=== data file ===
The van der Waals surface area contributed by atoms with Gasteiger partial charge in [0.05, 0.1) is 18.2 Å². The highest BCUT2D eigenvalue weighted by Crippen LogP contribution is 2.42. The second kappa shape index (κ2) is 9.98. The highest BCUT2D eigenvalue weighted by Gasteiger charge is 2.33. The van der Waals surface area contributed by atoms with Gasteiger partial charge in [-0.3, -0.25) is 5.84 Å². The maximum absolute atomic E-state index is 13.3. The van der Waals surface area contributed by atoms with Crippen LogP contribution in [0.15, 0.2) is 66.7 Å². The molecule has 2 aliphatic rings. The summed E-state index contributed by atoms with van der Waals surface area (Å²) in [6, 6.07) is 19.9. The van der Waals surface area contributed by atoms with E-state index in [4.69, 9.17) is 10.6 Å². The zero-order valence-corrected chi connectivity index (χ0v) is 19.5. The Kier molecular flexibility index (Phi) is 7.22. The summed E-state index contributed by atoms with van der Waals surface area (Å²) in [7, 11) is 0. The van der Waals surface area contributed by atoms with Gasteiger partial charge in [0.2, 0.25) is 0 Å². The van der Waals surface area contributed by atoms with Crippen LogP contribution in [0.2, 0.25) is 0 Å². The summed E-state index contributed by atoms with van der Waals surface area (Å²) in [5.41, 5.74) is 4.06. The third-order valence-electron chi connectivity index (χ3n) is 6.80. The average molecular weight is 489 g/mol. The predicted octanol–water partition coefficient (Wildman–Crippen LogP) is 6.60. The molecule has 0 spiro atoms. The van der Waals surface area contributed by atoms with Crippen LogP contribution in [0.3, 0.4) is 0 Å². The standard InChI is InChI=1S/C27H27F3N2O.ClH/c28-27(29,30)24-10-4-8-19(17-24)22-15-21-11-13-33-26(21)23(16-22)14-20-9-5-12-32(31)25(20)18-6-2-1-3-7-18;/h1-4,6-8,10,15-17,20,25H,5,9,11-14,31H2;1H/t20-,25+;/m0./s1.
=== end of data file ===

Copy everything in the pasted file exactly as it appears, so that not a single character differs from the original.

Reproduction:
The van der Waals surface area contributed by atoms with Gasteiger partial charge in [0.05, 0.1) is 18.2 Å². The highest BCUT2D eigenvalue weighted by Crippen LogP contribution is 2.42. The second kappa shape index (κ2) is 9.98. The highest BCUT2D eigenvalue weighted by Gasteiger charge is 2.33. The van der Waals surface area contributed by atoms with Gasteiger partial charge in [-0.3, -0.25) is 5.84 Å². The maximum absolute atomic E-state index is 13.3. The van der Waals surface area contributed by atoms with Crippen LogP contribution in [0.15, 0.2) is 66.7 Å². The molecule has 2 aliphatic rings. The summed E-state index contributed by atoms with van der Waals surface area (Å²) in [6, 6.07) is 19.9. The van der Waals surface area contributed by atoms with E-state index in [4.69, 9.17) is 10.6 Å². The zero-order valence-corrected chi connectivity index (χ0v) is 19.5. The Kier molecular flexibility index (Phi) is 7.22. The summed E-state index contributed by atoms with van der Waals surface area (Å²) in [7, 11) is 0. The van der Waals surface area contributed by atoms with Gasteiger partial charge in [0.2, 0.25) is 0 Å². The van der Waals surface area contributed by atoms with Crippen LogP contribution in [0.2, 0.25) is 0 Å². The summed E-state index contributed by atoms with van der Waals surface area (Å²) in [5.41, 5.74) is 4.06. The third-order valence-electron chi connectivity index (χ3n) is 6.80. The average molecular weight is 489 g/mol. The predicted octanol–water partition coefficient (Wildman–Crippen LogP) is 6.60. The molecule has 0 spiro atoms. The van der Waals surface area contributed by atoms with Crippen LogP contribution in [0.3, 0.4) is 0 Å². The standard InChI is InChI=1S/C27H27F3N2O.ClH/c28-27(29,30)24-10-4-8-19(17-24)22-15-21-11-13-33-26(21)23(16-22)14-20-9-5-12-32(31)25(20)18-6-2-1-3-7-18;/h1-4,6-8,10,15-17,20,25H,5,9,11-14,31H2;1H/t20-,25+;/m0./s1.